The increased concentration of intracellular Ca2+ directly leads to smooth muscle contraction. EEJ generally relaxed aorta rings precontracted with PE or KCl, providing evidence that EEJ affected intracellular Ca2+. The confocal data in Figure 2(f) showed that the elevation of intracellular Ca2+ induced by KCl could be assuaged by EEJ in a concentration-dependent manner, indicating that vasodilatation effect of EEJ is related to decrease of intracellular Ca2+. This result was consistent with vascular ring testing.
To our knowledge, how chemicals affect aorta rings mainly lies in four mechanisms, endothelium dependent, K+ channel related, Ca2+ channel, and receptor dependent. In this study, we found that EEJ mechanisms of vasorelaxant effect at least partly lie in causing the release of nitric oxide, activating K+ channels, and decreasing intracellular calcium level. It is known that, the endothelium integrity of hypertension patients varies. In our study, we found that, besides NO release pathway, EEJ also had effects on K+ channel and Ca2+ channel, indicating that EEJ exhibits its vasorelaxant role in multimechanism, which is of clinical significance.
According to our LC-MS result, the main ingredients in EEJ are flavonoid glycosides and iridoid glycosides. It has been reported that the vasorelaxant property of most plant extracts is related to flavonoids [32–36]. In addition, there have several reports on the vasorelaxant effects of iridoid glycosides as well . Hence, the vasodilation activity of EEJ should be attributed to flavonoid glycosides and iridoid glycosides found in EEJ, especially quercetin-3-O-(2,6-α-L-dirhamnopyranosyl-β-D-glucopyranoside), molihuaside A, and sambacoside A which are the relatively high content of flavonoid glycosides and iridoid glycosides identified in EEJ. This study provides useful information for better application of jasmine flower in traditional medicines and tea industries. Nevertheless, further studies are necessary to clearly elucidate the specific ingredients which responsible for such effects and further investigate the mechanism of vasodilation effects of EEJ on molecular level, as well as in vivo study being potentially affected with neural or humor factors.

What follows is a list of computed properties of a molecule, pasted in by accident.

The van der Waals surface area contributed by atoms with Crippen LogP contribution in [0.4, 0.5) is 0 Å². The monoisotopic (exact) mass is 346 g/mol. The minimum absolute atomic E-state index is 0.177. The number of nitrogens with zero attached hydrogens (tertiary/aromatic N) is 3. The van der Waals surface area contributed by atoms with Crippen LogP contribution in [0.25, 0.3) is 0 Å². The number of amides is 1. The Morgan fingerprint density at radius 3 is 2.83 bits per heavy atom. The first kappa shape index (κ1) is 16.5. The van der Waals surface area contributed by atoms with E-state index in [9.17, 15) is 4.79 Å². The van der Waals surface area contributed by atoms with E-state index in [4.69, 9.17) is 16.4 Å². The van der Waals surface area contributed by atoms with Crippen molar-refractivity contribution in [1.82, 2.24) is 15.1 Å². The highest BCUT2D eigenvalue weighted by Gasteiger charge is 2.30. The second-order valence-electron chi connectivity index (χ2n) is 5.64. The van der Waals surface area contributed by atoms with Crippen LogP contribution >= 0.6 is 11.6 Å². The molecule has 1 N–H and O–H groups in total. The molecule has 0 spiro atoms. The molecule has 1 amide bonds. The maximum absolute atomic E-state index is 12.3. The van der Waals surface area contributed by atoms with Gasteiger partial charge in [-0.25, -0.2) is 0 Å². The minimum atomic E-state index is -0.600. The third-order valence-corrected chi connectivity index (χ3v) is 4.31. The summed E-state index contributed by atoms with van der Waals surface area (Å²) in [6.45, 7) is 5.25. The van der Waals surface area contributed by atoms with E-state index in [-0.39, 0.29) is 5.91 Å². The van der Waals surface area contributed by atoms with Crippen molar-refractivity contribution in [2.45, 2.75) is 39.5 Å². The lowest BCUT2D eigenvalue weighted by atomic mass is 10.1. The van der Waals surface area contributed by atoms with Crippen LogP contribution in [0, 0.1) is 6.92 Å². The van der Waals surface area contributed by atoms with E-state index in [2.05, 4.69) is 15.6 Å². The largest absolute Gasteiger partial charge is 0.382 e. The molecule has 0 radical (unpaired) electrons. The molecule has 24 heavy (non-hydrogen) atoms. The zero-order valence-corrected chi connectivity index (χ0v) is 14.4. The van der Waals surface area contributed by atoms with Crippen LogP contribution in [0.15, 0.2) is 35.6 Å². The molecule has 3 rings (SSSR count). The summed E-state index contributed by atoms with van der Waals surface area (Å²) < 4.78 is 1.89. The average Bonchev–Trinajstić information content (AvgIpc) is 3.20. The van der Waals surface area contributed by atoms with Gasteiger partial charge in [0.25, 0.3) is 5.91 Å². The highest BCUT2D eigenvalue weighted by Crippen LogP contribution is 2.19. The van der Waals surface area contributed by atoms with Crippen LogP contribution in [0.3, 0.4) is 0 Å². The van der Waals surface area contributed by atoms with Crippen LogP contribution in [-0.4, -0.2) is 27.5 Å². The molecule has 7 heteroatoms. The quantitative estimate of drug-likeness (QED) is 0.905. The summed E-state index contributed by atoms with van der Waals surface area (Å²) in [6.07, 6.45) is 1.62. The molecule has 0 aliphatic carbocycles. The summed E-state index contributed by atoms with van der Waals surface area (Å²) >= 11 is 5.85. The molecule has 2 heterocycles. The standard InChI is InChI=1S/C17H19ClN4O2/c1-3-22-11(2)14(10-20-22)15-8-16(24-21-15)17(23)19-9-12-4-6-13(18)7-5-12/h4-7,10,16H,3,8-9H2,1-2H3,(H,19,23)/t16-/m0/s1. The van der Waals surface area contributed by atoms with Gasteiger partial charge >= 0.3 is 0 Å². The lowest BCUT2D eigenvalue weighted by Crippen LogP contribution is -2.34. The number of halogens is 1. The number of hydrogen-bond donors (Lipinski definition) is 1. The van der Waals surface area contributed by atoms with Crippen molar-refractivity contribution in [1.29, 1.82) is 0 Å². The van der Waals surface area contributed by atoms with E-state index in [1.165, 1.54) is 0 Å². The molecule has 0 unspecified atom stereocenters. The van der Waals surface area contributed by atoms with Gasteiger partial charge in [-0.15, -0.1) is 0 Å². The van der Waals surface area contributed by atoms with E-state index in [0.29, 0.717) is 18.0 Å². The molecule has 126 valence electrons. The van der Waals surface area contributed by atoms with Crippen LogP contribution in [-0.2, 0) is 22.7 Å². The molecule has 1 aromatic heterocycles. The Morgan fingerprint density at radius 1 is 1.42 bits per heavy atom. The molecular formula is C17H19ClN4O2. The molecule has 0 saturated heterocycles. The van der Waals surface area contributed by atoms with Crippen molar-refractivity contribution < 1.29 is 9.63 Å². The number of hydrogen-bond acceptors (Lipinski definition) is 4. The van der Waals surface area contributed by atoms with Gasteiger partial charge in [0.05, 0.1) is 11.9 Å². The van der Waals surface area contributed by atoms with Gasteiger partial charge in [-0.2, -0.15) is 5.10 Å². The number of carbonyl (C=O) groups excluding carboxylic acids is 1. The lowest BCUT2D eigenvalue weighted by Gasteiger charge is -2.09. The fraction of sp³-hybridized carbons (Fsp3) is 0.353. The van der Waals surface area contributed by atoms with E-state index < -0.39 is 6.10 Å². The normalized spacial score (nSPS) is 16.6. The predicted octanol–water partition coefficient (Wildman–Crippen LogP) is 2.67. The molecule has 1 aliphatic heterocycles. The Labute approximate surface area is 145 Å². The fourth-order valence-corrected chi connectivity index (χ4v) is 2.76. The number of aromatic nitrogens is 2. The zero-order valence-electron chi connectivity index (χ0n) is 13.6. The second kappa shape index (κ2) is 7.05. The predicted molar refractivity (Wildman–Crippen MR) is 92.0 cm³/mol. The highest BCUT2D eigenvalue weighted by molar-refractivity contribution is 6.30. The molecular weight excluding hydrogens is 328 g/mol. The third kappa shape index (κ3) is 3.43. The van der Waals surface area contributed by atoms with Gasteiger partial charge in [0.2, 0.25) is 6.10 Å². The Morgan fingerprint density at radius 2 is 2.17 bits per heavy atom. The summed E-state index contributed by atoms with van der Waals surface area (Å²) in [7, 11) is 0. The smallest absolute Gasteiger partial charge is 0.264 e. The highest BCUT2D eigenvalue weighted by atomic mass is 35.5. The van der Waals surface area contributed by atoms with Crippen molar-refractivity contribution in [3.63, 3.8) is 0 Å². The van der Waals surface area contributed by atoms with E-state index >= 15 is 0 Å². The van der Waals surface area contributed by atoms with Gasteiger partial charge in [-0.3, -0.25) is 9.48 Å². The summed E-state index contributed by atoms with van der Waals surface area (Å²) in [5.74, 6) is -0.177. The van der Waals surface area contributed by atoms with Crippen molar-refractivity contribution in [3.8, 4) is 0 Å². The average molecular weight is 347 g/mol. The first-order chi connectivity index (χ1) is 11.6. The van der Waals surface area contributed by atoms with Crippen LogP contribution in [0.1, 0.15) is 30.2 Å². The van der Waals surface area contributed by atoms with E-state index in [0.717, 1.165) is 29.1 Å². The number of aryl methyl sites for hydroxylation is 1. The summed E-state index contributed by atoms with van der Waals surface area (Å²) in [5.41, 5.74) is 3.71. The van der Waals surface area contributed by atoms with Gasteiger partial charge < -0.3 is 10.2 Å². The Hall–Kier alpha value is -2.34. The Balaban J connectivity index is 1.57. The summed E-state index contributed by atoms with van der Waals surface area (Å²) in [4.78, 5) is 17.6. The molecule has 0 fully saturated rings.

In this study, we have a preliminary understanding of the vasodilation effects and potential mechanism of EEJ and find that EEJ has a concentration-dependent relaxation in rat aorta rings by stimulating nitric oxide release, activating multiple potassium channels on VSM, inhibiting influx of extracellular Ca2+, and preventing the release of Ca2+ from SR. The vasodilation activity of EEJ should be attributed to the high content of flavonoid glycosides and iridoid glycosides found in EEJ.
Conflict of Interests
The authors declare that they have no conflict of interests.
Yongqiang Yin, Xuhui Ying, and Hairong Luan are cofirst authors and contributed equally to this work.
This study was financially supported by grants from Traditional Chinese Medicine Research Fund of Heilongjiang Province (ZHY12-W051), Chinese Postdoctoral Fund (20080440687), and National Natural Science Foundation of China (81373410).